As you know from the countless emails you delete, food companies want product coverage from bloggers. Nothing wrong with that, of course. It’s just the way
He’s been in the food business for 30 years, working for large food manufacturers, a worldwide commodity board, and a dried fruit company. Now he’s a consultant to six food companies, supplying post-ready recipes to bloggers, and inviting them on tours and to attend trade shows as media.
He might take 80 bloggers on a four-day tour on behalf of a company or board, for example. In addition to their expenses, he pays bloggers
A guest post by Sally Cameron
I log in to the admin page of my site and there they are: the pingbacks. These are links to websites that use my content and recipes, usually without permission.
One type is from newbie bloggers who do not understand the courtesy of crediting my site. I inform them politely. Usually they are apologetic and add a link and credit.
But lately I’m getting pingbacks from the other kind: content aggregators. These are big groups, big sites, with tens to hundreds of thousand of followers. They take my content for free, for their own benefit, sometimes without notifying me and without asking for permission.
They may not take the full post. Maybe it is my photo and a list of the recipe ingredients, with links back to my site for the recipe directions. Here are my
I’ve written many times about how individual recipes can’t be copyrighted here in the US. But did you realize that you can defend a copyright if parts of your recipe contain “substantial literary expression?”
What exactly is that, and why should you bother?
“Substantial literary expression” establishes the information in a recipe as yours. That could be just as important as copyright, when it comes to theft.
Let me explain. US copyright law defines substantial literary expression as:
Two features stirred the wrath of many: a cover story on “The Gods of Food” in Time magazine; and a list of Rising Stars from the San Francisco Chronicle.
Eater interviewed the Time magazine food editor about why female chefs did not appear, and here is his reply:
“We discussed that for a while, we actually thought about it. We wanted to name a couple. Another reality: none of them have a restaurant that we believe matches the breadth and size and basically empire of some of these men that we picked. They have the reputation and all that and it’s an unfortunate thing. The female chef is a relatively recent phenomenon, except for Alice who has been around for a long time. None of them have the recent breadth that these guys have.”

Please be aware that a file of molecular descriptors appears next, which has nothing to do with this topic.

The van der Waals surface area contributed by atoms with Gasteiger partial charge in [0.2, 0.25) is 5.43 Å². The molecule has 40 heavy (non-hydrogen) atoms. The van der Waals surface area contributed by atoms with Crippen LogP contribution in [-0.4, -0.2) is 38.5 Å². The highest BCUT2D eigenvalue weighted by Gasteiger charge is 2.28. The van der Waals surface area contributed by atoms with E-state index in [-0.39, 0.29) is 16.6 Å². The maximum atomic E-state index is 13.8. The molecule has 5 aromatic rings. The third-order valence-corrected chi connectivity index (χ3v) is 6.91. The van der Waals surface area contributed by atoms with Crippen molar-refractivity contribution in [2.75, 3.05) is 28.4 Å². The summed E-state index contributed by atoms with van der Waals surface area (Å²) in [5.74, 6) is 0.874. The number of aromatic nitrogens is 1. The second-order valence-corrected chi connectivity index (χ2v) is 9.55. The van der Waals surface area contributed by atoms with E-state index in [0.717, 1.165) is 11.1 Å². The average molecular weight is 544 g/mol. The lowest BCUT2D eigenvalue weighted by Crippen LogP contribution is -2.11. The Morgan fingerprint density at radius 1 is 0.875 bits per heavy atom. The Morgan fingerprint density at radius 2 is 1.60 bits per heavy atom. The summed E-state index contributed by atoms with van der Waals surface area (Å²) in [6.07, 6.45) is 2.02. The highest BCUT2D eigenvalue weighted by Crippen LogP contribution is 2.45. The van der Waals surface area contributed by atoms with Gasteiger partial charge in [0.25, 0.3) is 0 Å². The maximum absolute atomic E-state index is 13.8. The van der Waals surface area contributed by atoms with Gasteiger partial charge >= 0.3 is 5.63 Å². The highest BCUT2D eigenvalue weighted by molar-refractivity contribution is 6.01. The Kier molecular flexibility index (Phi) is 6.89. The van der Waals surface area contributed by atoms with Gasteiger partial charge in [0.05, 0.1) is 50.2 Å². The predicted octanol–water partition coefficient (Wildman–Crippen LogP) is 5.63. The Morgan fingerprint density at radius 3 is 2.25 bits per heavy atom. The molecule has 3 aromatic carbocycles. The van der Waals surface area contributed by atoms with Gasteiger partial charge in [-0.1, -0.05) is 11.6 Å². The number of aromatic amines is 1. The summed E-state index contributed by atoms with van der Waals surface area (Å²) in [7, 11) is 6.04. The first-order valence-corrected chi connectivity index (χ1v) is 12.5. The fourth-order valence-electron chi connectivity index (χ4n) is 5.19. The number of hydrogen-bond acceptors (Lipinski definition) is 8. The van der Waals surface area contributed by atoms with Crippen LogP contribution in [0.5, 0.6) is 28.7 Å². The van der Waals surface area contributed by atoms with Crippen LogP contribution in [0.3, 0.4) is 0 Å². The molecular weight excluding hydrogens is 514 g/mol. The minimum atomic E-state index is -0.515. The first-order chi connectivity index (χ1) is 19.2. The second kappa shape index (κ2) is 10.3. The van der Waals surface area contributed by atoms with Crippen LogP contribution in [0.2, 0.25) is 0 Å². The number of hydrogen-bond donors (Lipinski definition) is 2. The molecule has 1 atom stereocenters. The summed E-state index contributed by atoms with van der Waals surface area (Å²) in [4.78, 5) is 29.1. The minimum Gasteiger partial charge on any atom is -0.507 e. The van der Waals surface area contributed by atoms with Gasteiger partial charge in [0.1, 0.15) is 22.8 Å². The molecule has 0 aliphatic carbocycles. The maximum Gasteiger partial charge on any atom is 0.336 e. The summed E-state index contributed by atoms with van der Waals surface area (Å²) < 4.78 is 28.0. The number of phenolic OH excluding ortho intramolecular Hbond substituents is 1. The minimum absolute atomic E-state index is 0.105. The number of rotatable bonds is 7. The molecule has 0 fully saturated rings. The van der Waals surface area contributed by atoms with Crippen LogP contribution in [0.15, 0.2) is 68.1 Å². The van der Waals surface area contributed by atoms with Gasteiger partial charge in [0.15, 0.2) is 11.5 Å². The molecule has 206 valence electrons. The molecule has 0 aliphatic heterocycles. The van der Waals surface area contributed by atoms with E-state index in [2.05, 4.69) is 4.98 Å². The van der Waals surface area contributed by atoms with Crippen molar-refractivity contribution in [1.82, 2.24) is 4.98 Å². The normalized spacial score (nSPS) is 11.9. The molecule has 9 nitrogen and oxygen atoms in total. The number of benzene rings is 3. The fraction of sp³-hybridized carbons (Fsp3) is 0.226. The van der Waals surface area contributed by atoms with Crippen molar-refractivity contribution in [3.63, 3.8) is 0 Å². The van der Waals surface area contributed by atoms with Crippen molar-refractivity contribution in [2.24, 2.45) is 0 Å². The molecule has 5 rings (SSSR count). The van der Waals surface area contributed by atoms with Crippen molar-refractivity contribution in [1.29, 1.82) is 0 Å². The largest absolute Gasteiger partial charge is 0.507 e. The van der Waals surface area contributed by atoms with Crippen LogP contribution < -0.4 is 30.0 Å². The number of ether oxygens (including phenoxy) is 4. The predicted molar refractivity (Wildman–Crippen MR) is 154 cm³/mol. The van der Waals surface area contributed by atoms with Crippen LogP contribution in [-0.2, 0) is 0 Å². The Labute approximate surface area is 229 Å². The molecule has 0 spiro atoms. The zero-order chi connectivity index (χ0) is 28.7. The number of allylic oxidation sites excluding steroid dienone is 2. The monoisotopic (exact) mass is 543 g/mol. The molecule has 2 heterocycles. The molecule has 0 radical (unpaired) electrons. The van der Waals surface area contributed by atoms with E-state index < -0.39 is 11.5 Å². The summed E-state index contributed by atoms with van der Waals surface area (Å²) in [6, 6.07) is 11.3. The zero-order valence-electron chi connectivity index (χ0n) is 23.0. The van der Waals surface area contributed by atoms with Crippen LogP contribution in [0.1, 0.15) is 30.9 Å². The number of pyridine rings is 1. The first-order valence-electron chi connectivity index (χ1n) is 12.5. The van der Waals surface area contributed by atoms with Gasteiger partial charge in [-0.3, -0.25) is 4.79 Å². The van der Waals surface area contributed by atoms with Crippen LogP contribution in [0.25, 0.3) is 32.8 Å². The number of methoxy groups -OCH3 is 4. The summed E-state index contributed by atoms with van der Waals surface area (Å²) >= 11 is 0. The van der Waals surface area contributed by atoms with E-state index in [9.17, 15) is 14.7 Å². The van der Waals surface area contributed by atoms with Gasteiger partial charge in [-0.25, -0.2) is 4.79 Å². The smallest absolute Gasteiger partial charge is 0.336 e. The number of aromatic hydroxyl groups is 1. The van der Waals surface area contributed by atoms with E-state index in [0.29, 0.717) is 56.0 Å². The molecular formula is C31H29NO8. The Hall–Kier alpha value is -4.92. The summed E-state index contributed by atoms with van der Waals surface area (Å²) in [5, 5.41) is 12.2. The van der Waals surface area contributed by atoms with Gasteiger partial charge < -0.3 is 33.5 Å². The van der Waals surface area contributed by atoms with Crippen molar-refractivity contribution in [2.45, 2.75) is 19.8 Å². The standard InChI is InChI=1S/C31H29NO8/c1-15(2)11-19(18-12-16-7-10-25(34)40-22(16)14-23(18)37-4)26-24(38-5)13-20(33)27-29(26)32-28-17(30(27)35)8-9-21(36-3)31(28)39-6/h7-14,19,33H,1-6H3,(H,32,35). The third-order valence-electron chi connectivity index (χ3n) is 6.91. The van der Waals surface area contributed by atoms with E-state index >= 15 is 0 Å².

Chronicle restaurant critic Michael Bauer offered this defense of his choices in a follow-up piece (in 2011, the first time he chose only male chefs — and this is his 4th year running), saying
An argument about getting paid for online work erupted recently, when a respected journalist blogged about an Atlantic Wire editor who asked to repost a long article online for free.
What’s unbelievable is that just a few years ago, the Atlantic magazine offered him $21,000 per article for original reporting, and now they’re offering him nothing in exchange for “exposure.”
“The exchange has particular added poignancy because it’s not so many years since
Your book just came out, and it needs reviews on Amazon. Not just any kind of review, but positive ones.
Do you rally your supporters on social media? Ask friends and family to post (implied glowing) reviews? Email anyone who’s ever complimented you and ask them to post?
According to Amazon, all of the above methods lead to “manipulated reviews.” The company is deleting thousands of them, says this story in The New York Times.
If you’ve already employed these strategies, don’t worry about it too much. Most of the time, Amazon is not looking for small fry like us, but for authors with huge followings who can incite people to write reviews on the first day of publication, sometimes without reading the book. But even so, we smaller authors are not immune. The article includes